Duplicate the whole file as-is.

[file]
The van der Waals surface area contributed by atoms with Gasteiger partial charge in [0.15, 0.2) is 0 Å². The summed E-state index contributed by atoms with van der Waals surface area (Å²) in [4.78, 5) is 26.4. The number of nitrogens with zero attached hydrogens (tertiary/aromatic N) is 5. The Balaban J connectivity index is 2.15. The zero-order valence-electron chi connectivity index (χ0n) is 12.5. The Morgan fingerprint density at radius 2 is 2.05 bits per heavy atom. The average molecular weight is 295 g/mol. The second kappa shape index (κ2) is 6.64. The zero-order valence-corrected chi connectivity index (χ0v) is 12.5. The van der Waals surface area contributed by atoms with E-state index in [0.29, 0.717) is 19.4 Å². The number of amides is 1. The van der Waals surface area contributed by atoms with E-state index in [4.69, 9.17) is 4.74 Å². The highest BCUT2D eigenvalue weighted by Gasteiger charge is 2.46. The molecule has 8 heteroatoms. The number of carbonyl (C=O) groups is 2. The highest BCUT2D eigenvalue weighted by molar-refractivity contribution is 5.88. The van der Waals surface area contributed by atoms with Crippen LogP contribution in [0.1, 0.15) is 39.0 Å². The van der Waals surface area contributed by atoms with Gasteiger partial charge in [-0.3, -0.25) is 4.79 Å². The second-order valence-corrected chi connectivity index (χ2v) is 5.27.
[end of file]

The van der Waals surface area contributed by atoms with Gasteiger partial charge in [0.15, 0.2) is 0 Å². The summed E-state index contributed by atoms with van der Waals surface area (Å²) in [4.78, 5) is 26.4. The number of nitrogens with zero attached hydrogens (tertiary/aromatic N) is 5. The Balaban J connectivity index is 2.15. The zero-order valence-electron chi connectivity index (χ0n) is 12.5. The Morgan fingerprint density at radius 2 is 2.05 bits per heavy atom. The average molecular weight is 295 g/mol. The second kappa shape index (κ2) is 6.64. The zero-order valence-corrected chi connectivity index (χ0v) is 12.5. The van der Waals surface area contributed by atoms with E-state index in [0.29, 0.717) is 19.4 Å². The number of amides is 1. The van der Waals surface area contributed by atoms with E-state index in [4.69, 9.17) is 4.74 Å². The highest BCUT2D eigenvalue weighted by Gasteiger charge is 2.46. The molecule has 8 heteroatoms. The number of carbonyl (C=O) groups is 2. The highest BCUT2D eigenvalue weighted by molar-refractivity contribution is 5.88. The van der Waals surface area contributed by atoms with Crippen LogP contribution in [0.1, 0.15) is 39.0 Å². The van der Waals surface area contributed by atoms with Gasteiger partial charge in [-0.3, -0.25) is 4.79 Å². The second-order valence-corrected chi connectivity index (χ2v) is 5.27.